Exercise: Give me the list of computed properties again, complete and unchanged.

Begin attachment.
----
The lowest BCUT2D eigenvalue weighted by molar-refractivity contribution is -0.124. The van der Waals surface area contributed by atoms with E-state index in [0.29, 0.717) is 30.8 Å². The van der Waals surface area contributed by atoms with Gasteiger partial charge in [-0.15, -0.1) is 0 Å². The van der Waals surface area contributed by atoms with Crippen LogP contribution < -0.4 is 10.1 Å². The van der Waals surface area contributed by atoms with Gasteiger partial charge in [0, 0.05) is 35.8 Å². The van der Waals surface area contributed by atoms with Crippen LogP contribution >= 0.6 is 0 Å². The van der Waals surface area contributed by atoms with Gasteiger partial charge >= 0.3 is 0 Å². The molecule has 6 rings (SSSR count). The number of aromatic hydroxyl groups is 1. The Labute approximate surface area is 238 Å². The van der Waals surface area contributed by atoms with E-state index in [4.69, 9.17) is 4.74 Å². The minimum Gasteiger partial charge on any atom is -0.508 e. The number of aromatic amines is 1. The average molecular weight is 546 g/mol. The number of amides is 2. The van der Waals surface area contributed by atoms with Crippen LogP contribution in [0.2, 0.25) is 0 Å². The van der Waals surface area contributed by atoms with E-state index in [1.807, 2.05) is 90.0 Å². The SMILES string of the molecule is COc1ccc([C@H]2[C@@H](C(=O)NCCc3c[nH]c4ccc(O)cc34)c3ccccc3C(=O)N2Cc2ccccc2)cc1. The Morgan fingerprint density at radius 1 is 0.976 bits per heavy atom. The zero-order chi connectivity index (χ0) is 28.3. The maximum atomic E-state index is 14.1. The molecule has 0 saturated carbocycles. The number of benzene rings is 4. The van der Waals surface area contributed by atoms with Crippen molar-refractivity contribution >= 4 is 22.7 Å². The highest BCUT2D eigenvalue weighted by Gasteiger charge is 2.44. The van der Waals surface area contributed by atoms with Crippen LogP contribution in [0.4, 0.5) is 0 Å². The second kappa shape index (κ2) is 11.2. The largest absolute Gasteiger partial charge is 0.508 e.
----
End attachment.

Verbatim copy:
The lowest BCUT2D eigenvalue weighted by molar-refractivity contribution is -0.124. The van der Waals surface area contributed by atoms with E-state index in [0.29, 0.717) is 30.8 Å². The van der Waals surface area contributed by atoms with Gasteiger partial charge in [-0.15, -0.1) is 0 Å². The van der Waals surface area contributed by atoms with Crippen LogP contribution < -0.4 is 10.1 Å². The van der Waals surface area contributed by atoms with Gasteiger partial charge in [0, 0.05) is 35.8 Å². The van der Waals surface area contributed by atoms with Crippen LogP contribution >= 0.6 is 0 Å². The van der Waals surface area contributed by atoms with Gasteiger partial charge >= 0.3 is 0 Å². The molecule has 6 rings (SSSR count). The number of aromatic hydroxyl groups is 1. The Labute approximate surface area is 238 Å². The van der Waals surface area contributed by atoms with E-state index in [4.69, 9.17) is 4.74 Å². The minimum Gasteiger partial charge on any atom is -0.508 e. The number of aromatic amines is 1. The average molecular weight is 546 g/mol. The number of amides is 2. The van der Waals surface area contributed by atoms with Crippen LogP contribution in [0.2, 0.25) is 0 Å². The van der Waals surface area contributed by atoms with E-state index in [1.807, 2.05) is 90.0 Å². The SMILES string of the molecule is COc1ccc([C@H]2[C@@H](C(=O)NCCc3c[nH]c4ccc(O)cc34)c3ccccc3C(=O)N2Cc2ccccc2)cc1. The Morgan fingerprint density at radius 1 is 0.976 bits per heavy atom. The zero-order chi connectivity index (χ0) is 28.3. The maximum atomic E-state index is 14.1. The molecule has 0 saturated carbocycles. The number of benzene rings is 4. The van der Waals surface area contributed by atoms with Crippen molar-refractivity contribution >= 4 is 22.7 Å². The highest BCUT2D eigenvalue weighted by Gasteiger charge is 2.44. The van der Waals surface area contributed by atoms with Crippen LogP contribution in [0.4, 0.5) is 0 Å². The second kappa shape index (κ2) is 11.2. The largest absolute Gasteiger partial charge is 0.508 e.